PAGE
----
Eponine looked at the rising welts on her arms before grabbing the cable and swiftly ripping away a plastic sheath.. "I hate him. I hate all of them!"

"We all do," Cosette murmured. Yet even as these words left her lips, she could already feel a sense of unease, as if the darkness had suddenly began to gather behind them in a way she did not dare to place.

There was also talk of something that had torn the Empire apart, of a certain Luke Skywalker from a backward planet known as Tatooine. "Bah! What a story!" one of the older prisoners, Thenardier, had sneered when this story had been brought up. He had once been a powerfully built man, so he claimed, but nowadays he was as skinny as the cables on the landing pads of this prison."A man with a jot of sense would not fade away-but take the Emperor's Throne for himself!"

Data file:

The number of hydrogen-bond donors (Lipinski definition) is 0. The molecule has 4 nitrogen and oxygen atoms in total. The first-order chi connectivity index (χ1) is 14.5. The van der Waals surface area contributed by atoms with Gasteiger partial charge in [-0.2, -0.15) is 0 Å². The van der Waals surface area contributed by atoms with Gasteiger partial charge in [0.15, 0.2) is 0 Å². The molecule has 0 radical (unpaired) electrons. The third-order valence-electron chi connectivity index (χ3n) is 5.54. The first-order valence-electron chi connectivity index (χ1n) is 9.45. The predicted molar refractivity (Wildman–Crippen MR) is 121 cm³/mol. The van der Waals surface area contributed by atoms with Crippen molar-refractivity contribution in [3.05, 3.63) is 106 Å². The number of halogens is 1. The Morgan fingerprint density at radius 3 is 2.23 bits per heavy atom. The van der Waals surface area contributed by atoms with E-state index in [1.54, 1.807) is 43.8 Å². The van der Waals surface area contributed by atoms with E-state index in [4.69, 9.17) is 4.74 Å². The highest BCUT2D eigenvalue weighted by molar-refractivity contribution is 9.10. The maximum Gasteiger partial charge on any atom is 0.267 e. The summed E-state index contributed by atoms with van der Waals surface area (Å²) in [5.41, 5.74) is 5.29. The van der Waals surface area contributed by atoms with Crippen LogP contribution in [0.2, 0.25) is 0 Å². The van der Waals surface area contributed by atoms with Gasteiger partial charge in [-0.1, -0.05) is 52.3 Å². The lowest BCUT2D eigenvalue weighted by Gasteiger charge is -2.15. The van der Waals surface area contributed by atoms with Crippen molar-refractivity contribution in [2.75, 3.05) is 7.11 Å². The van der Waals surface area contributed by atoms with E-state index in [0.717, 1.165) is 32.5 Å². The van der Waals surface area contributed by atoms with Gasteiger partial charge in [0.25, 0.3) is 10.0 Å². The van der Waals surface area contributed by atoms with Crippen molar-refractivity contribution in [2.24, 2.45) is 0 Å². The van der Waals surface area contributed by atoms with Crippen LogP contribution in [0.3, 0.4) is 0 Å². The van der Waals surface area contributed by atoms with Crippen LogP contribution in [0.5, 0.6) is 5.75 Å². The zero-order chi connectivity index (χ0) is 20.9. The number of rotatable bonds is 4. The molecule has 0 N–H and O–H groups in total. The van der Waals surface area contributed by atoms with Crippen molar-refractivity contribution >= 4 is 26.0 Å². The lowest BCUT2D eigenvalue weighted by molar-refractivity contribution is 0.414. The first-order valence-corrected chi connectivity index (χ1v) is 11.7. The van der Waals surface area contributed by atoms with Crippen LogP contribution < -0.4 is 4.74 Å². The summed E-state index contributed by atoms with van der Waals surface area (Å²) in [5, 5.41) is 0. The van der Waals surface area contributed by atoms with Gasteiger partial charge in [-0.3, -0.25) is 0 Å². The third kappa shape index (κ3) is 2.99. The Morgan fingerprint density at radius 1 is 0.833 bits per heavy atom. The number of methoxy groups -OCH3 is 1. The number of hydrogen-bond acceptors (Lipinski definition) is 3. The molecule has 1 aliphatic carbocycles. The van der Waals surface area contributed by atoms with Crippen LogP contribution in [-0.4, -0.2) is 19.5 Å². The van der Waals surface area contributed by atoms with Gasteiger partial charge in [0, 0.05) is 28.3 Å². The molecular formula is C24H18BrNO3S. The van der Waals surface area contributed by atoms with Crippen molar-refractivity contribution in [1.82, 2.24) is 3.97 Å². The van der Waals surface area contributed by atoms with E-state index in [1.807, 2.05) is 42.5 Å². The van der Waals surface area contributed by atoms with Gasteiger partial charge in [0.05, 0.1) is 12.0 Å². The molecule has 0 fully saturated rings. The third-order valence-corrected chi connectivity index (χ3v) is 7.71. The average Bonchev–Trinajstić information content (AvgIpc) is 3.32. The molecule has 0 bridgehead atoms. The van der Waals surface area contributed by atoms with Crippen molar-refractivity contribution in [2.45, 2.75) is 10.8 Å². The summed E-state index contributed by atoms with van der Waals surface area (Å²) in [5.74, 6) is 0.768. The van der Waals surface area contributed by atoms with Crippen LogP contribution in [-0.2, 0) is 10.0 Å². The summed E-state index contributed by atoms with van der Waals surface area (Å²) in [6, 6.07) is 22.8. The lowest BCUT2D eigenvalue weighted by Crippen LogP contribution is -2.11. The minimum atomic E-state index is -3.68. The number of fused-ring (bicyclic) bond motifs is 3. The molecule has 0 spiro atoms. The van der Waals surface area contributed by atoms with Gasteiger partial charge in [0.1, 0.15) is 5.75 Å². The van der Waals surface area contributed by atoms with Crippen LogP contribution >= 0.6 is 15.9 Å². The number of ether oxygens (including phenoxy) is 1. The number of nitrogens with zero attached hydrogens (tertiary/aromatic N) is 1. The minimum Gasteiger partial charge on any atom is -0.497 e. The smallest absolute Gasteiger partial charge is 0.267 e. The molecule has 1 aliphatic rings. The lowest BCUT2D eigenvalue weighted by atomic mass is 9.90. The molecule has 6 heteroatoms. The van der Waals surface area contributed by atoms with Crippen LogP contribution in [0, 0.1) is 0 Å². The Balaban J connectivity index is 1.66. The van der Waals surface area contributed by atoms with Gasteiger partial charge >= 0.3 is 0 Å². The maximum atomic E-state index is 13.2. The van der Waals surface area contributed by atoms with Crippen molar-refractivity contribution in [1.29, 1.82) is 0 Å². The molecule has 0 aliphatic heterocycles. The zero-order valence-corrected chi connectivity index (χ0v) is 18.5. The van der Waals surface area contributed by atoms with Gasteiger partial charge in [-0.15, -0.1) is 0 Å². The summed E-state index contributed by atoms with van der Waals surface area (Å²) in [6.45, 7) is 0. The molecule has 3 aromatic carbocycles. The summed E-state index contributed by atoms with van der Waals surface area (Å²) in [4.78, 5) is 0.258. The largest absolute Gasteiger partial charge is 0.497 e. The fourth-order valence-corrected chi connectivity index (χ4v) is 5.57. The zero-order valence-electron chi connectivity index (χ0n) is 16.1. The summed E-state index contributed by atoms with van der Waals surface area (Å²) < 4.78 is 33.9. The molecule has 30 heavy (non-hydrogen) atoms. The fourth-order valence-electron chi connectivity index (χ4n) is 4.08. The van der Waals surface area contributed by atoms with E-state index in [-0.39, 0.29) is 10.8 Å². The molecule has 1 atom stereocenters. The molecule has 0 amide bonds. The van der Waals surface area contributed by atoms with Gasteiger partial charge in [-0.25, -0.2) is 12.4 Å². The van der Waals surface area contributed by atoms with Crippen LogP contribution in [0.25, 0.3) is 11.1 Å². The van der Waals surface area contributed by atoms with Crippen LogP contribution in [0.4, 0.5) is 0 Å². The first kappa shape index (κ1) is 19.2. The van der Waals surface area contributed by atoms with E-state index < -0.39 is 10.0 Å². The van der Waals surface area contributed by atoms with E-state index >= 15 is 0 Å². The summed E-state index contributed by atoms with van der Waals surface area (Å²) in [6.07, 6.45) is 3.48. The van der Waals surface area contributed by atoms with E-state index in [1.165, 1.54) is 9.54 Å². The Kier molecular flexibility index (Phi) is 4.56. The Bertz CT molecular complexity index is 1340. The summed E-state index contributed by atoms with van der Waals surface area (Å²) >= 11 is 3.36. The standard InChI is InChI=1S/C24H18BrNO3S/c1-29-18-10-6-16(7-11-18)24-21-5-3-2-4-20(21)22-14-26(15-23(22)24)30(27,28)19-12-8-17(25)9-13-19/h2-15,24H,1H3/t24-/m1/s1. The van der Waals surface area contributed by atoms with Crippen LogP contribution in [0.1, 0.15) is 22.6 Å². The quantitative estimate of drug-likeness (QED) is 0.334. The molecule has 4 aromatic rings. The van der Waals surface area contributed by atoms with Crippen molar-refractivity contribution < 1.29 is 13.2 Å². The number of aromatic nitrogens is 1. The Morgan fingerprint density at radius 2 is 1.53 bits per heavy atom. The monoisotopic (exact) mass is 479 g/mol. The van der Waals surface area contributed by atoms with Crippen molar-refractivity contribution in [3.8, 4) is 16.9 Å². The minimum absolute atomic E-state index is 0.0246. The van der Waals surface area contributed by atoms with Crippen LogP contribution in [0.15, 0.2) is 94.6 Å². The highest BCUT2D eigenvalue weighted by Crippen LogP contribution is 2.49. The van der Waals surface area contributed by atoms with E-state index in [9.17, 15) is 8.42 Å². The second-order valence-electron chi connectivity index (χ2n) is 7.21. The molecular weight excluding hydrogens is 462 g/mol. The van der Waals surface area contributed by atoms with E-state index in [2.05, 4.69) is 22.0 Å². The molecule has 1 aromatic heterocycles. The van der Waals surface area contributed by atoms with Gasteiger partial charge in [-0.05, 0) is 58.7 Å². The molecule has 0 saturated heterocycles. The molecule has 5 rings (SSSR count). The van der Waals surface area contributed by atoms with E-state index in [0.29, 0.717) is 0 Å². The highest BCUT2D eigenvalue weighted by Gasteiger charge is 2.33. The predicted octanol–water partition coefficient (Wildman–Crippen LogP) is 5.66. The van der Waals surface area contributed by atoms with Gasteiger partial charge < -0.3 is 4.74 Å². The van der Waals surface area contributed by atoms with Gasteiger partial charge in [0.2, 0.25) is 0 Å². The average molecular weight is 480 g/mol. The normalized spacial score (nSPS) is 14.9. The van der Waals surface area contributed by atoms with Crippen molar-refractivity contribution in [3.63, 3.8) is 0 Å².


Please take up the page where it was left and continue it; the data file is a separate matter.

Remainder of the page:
"Men are odd nowadays, darling," Thenardier's wife crooned. She cast a knowing look at her daughter, Eponine, who was pulling at some wires that had been part of a broken droid. "So are girls too."

"Not my fault I wanted to go simming, Mama," Eponine retorted. "I'm not picking wires all day."

"Flying is all well and good, but leave that to those young men—those who'll be employed by the wardens to run stuff in and out of here," Thenardier warned. "Unless you want to be a smuggler and run the Spice Route, my girl!"

Eponine snorted. "Would be better than this. I'll get someplace lovely."

Her mother sighed. "Someday, there will be one for you though. And for your sister too."